In a survey released early this year, only 12 per cent of young Canadians said they were likely to consider a career in the mining industry. This number indicates that the chronic shortage of skilled workers in the sector could deepen. The survey of Canadians between the ages of 16 and 35 was commissioned by the Mining Industry Human Resources Council (MiHR) and conducted by Ipsos-Reid.
One of the key reasons for the low interest in the sector could be a lack of understanding and knowledge of the mining industry among young people. Only 17 per cent of respondents said they were familiar with the sector, ranking it dead last among the 12 industry categories tested.
The goals of the Mining in Society exhibition and career fair, which took place in Vancouver from May 14 to 16 as part of CIM Conference and Exhibition 2006, were to increase awareness of career opportunities in the mining industry, change perceptions about the industry, and attract more workers to the sector. MiHR, in conjunction with CIM, hosted the event.
If you attended the CIM conference you undoubtedly noticed some of the 3,600 young people buzzing around the Exhibition Centre over the three-day period. This event gave students, teachers, parents, media, and the public a chance to see what the modern mining industry is all about, the range of opportunities available, and the diversity of education requirements needed to work in this exciting industry. The exhibition was composed of six pavilions that showcased the main areas of the industry—Exploration, Mining, Processing, Sustainability, Transportation and Support Services, and Products/ Fabrication—and allowed visitors to “take a walk” through the mining sequence.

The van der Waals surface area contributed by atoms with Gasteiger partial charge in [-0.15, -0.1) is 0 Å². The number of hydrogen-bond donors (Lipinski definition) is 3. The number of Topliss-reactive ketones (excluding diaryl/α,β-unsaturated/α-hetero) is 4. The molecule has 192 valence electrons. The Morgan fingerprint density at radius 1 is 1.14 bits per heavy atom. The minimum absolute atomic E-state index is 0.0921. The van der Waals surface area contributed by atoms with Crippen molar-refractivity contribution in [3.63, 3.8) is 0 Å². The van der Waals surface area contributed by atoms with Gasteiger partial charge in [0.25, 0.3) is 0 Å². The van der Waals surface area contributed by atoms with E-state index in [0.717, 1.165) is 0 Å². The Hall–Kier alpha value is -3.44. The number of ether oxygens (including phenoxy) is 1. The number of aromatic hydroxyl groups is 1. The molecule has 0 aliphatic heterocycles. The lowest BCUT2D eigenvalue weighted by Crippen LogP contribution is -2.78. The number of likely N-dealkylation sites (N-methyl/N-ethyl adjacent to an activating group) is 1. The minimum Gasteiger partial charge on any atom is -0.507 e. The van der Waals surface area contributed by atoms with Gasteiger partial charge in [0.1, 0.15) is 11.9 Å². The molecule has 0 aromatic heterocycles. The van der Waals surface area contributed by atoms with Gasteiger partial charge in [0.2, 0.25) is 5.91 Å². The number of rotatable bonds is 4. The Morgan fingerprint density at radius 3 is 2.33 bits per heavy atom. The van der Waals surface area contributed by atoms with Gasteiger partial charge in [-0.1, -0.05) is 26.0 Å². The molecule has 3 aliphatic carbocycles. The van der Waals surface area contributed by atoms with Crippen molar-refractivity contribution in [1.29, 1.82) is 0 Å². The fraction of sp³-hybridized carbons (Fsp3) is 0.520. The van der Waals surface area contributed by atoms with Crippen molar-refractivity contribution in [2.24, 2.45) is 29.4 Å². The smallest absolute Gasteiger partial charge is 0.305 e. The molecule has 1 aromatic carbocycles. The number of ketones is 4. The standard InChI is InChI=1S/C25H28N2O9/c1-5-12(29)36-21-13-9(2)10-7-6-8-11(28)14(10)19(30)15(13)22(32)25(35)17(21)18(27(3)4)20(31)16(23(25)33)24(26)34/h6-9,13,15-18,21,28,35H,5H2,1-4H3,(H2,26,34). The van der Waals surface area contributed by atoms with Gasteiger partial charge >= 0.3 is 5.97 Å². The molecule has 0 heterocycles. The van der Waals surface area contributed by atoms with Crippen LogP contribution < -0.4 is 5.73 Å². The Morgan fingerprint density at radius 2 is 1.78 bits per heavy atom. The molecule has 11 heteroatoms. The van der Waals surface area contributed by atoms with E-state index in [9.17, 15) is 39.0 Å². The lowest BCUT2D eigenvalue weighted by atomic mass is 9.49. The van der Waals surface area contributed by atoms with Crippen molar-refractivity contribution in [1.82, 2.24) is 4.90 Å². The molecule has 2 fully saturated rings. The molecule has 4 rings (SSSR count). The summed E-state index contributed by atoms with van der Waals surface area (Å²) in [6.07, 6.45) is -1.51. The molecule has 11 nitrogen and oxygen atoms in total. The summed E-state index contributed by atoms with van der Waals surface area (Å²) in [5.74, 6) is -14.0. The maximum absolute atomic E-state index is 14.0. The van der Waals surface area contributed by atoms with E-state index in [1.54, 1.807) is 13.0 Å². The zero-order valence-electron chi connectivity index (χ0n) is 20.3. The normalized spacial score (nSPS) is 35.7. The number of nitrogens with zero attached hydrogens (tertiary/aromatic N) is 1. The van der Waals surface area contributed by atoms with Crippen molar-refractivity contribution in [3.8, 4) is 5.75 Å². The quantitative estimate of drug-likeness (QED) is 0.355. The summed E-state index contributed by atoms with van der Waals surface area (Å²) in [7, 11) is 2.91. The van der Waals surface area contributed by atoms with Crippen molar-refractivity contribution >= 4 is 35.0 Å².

This event helped the public learn about the modern mining industry’s contribution to society and our economy, and helped provide young people with the resources they need to make informed career choices. We are now looking ahead to Montreal 2007 and are once again looking for dedicated volunteers to help make this a success. If you are interested in taking part in this dynamic event, please contact CIM.
Mining in Society would not have been possible without the participation of countless individuals and organizations who offered their time, resources, and money to make this show a success. We thank the event’s major sponsors (PDAC, Teck Cominco, and Goldcorp) who provided financial support. Thanks are also extended to Sheila Stenzel at the Mineral Resources Education Program in BC who helped coordinate the school trips, and to Patty Moore from Wardrop Engineering and Marie-Hélène Émond from CIM, who helped co-manage the event. We give our most heartfelt thanks to Laura Clinton from PDAC Mining Matters and her team who led the “The Amazing Mine Challenge,” a set of inter-pavilion games and engaging activities that challenged youth to learn about mining and think about how mining contributes to our daily lives.